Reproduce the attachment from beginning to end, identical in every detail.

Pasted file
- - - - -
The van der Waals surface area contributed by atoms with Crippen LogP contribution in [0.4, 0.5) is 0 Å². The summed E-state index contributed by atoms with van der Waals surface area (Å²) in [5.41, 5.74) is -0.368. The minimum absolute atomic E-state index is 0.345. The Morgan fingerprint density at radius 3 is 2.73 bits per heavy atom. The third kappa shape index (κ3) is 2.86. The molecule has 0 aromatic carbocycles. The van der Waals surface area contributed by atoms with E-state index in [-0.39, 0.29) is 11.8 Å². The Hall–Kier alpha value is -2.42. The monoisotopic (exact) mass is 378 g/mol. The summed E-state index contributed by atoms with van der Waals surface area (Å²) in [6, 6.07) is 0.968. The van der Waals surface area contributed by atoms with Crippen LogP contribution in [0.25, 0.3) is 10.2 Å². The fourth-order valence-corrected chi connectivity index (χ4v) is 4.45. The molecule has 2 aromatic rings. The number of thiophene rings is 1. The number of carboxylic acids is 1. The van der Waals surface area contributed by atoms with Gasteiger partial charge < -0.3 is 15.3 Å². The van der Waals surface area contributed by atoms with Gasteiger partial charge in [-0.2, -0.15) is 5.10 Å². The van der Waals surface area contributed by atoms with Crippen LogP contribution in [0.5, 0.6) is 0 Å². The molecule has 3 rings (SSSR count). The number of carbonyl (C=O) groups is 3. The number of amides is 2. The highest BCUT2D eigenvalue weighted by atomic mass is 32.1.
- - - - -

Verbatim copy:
The van der Waals surface area contributed by atoms with Crippen LogP contribution in [0.4, 0.5) is 0 Å². The summed E-state index contributed by atoms with van der Waals surface area (Å²) in [5.41, 5.74) is -0.368. The minimum absolute atomic E-state index is 0.345. The Morgan fingerprint density at radius 3 is 2.73 bits per heavy atom. The third kappa shape index (κ3) is 2.86. The molecule has 0 aromatic carbocycles. The van der Waals surface area contributed by atoms with E-state index in [-0.39, 0.29) is 11.8 Å². The Hall–Kier alpha value is -2.42. The monoisotopic (exact) mass is 378 g/mol. The summed E-state index contributed by atoms with van der Waals surface area (Å²) in [6, 6.07) is 0.968. The van der Waals surface area contributed by atoms with Crippen LogP contribution in [0.25, 0.3) is 10.2 Å². The fourth-order valence-corrected chi connectivity index (χ4v) is 4.45. The molecule has 2 aromatic rings. The number of thiophene rings is 1. The number of carboxylic acids is 1. The van der Waals surface area contributed by atoms with Gasteiger partial charge < -0.3 is 15.3 Å². The van der Waals surface area contributed by atoms with Gasteiger partial charge in [-0.2, -0.15) is 5.10 Å². The van der Waals surface area contributed by atoms with Crippen LogP contribution in [0.5, 0.6) is 0 Å². The molecule has 3 rings (SSSR count). The number of carbonyl (C=O) groups is 3. The number of amides is 2. The highest BCUT2D eigenvalue weighted by atomic mass is 32.1.